US President Donald Trump has issued a stern warning to Iran, suggesting it will be destroyed if a conflict breaks out between the two countries.
"If Iran wants to fight, that will be the official end of Iran," he said in a tweet on Sunday. "Never threaten the United States again!"
The US has deployed additional warships and planes to the Gulf in recent days.
But Mr Trump's tweet marks a shift in tone after recent attempts to downplay the possibility of military conflict.
Only a matter of days ago, the president told aides that he did not want US pressure on Iran to turn into a conflict.
And when asked by reporters last Thursday if the US was going to war, Mr Trump answered: "I hope not."
Iran has also moved to talk down concerns over the escalating tensions. On Saturday, its foreign minister insisted there was no appetite for war.
"There will not be a war since neither we want a war nor does anyone have the illusion they can confront Iran in the region," Mohammad Javad Zarif told state news agency Irna.
And on Sunday Iran's Fars news agency reported that the commander of the elite Islamic Revolution Guards Corps, Maj Gen Hossein Salami, also said Iran was not seeking a conflict - but added that the US was "afraid of war and don't have the will for it".
Why are there tensions?
The latest frictions come after Iran suspended its commitments under the 2015 international nuclear deal, and threatened to resume production of enriched uranium which is used to make reactor fuel and nuclear weapons.
The deal aimed to cut sanctions on Iran in exchange for an end to its nuclear programme, but the US unilaterally withdrew from the agreement last year.
Calling the deal "defective", Mr Trump then re-imposed sanctions.
Tehran has allegedly placed missiles on boats in the Gulf, and US investigators reportedly believe the country damaged four tankers off the coast of the United Arab Emirates, claims Iran has denied.
What's the latest in the Gulf?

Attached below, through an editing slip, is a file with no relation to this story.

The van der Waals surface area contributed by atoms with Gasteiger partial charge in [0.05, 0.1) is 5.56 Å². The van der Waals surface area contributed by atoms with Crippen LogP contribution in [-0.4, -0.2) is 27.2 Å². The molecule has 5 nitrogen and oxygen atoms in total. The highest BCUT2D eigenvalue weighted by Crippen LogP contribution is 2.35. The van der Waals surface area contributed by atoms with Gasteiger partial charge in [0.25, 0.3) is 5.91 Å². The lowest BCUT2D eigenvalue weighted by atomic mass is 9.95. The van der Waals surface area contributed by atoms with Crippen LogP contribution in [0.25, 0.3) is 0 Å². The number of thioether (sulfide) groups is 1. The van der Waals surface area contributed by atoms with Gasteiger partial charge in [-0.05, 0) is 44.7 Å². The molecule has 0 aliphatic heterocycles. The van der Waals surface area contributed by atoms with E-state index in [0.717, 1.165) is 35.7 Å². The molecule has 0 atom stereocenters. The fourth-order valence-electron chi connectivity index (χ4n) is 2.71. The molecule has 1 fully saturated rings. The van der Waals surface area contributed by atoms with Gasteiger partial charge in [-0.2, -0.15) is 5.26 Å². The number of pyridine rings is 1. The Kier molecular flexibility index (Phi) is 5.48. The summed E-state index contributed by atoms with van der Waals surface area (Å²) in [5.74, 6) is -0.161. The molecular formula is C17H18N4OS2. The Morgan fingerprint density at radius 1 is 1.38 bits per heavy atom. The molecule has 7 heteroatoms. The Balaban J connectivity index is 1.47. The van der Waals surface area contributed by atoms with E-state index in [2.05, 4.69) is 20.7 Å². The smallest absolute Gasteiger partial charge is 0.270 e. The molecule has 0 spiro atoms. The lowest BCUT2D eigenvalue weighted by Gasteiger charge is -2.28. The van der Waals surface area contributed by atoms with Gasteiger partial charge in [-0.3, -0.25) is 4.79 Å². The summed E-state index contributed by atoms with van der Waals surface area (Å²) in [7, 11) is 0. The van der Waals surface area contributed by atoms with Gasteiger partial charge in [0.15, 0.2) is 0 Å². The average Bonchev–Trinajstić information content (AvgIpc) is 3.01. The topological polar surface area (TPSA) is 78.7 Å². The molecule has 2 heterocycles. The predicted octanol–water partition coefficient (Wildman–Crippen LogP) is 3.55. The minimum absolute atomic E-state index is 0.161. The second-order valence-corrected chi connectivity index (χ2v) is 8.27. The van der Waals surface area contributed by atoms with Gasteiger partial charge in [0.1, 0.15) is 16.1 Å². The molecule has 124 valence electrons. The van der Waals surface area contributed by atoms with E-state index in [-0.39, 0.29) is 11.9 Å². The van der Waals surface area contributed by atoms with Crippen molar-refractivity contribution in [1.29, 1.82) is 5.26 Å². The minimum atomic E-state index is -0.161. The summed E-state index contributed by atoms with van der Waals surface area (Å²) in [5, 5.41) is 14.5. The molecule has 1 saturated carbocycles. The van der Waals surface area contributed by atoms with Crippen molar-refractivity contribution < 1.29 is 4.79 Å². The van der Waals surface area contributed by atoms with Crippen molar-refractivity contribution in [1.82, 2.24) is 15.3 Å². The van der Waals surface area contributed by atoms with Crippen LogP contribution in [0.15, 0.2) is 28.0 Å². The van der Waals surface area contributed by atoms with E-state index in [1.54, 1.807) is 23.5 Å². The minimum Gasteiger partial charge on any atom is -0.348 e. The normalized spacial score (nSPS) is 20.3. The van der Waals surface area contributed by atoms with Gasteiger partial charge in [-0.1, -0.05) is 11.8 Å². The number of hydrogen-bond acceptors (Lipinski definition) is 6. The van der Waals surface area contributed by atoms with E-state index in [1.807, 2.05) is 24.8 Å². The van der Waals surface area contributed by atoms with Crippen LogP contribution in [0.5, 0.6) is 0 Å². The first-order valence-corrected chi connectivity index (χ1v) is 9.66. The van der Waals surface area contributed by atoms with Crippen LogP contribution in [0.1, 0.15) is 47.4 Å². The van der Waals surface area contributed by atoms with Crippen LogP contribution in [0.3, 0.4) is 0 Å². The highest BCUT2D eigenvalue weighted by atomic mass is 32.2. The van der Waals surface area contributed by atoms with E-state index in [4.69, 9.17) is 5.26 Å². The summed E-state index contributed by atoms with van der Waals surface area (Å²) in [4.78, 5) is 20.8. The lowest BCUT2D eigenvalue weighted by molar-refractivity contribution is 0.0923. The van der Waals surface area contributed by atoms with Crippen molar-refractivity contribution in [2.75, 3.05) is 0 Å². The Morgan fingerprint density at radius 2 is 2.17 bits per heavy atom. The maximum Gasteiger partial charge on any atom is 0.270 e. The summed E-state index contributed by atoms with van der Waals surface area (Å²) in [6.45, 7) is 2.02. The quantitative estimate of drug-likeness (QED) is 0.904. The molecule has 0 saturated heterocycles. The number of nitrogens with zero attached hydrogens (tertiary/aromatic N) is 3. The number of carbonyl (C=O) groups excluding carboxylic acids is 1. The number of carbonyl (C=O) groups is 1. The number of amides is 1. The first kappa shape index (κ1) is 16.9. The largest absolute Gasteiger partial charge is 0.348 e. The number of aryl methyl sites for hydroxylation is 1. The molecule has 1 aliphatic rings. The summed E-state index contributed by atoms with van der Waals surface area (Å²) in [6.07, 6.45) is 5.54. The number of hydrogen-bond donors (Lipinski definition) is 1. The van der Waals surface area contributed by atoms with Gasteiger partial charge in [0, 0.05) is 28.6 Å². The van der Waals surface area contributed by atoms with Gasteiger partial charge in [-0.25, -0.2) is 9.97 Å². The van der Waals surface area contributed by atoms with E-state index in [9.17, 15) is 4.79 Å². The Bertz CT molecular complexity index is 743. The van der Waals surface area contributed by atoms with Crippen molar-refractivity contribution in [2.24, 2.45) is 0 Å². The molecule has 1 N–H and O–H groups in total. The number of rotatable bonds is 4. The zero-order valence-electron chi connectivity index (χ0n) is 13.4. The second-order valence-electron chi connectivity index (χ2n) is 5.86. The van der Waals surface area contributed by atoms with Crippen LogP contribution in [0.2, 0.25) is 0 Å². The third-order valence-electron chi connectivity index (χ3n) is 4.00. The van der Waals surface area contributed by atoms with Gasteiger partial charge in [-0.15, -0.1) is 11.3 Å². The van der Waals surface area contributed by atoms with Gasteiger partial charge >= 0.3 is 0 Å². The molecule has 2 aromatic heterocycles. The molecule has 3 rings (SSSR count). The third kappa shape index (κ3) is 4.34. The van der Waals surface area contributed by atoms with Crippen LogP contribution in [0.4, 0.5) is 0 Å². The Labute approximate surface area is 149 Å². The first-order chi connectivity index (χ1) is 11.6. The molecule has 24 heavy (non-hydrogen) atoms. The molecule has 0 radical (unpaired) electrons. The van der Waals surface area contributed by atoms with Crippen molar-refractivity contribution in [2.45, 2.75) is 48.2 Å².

On Sunday, the Iraqi military said a rocket had been fired into Baghdad's heavily-fortified Green Zone, which houses government buildings and foreign embassies.
It reportedly hit an abandoned building near to the US embassy. There were no casualties and it is not yet clear who was behind the attack.
A State Department spokesman however said the US will hold Iran responsible "if any such attacks are conducted by its proxy militia forces".
Mr Trump's threats on Twitter came hours after the first reports of the rocket attack.
In recent days, BBC reported, the US has deployed the USS Abraham Lincoln aircraft carrier to the region and reportedly drawn up plans to send 120,000 troops to the Middle East.
Diplomatic staff have been ordered to leave Iraq, and the US military have raised the threat level in the region because of alleged intelligence about Iran-backed forces - contradicting a British general who had said there was "no increased threat".
Dutch and German soldiers said they had suspended their military training programmes in the country.
Separately, Saudi Arabia accused Tehran of a drone attack on a pipeline on Friday. It alleged that Houthi rebels in Yemen conducted the strike on Iran's orders.
A state-aligned Saudi newspaper called for the US to launch attacks on the country.
Iran denies the allegations.
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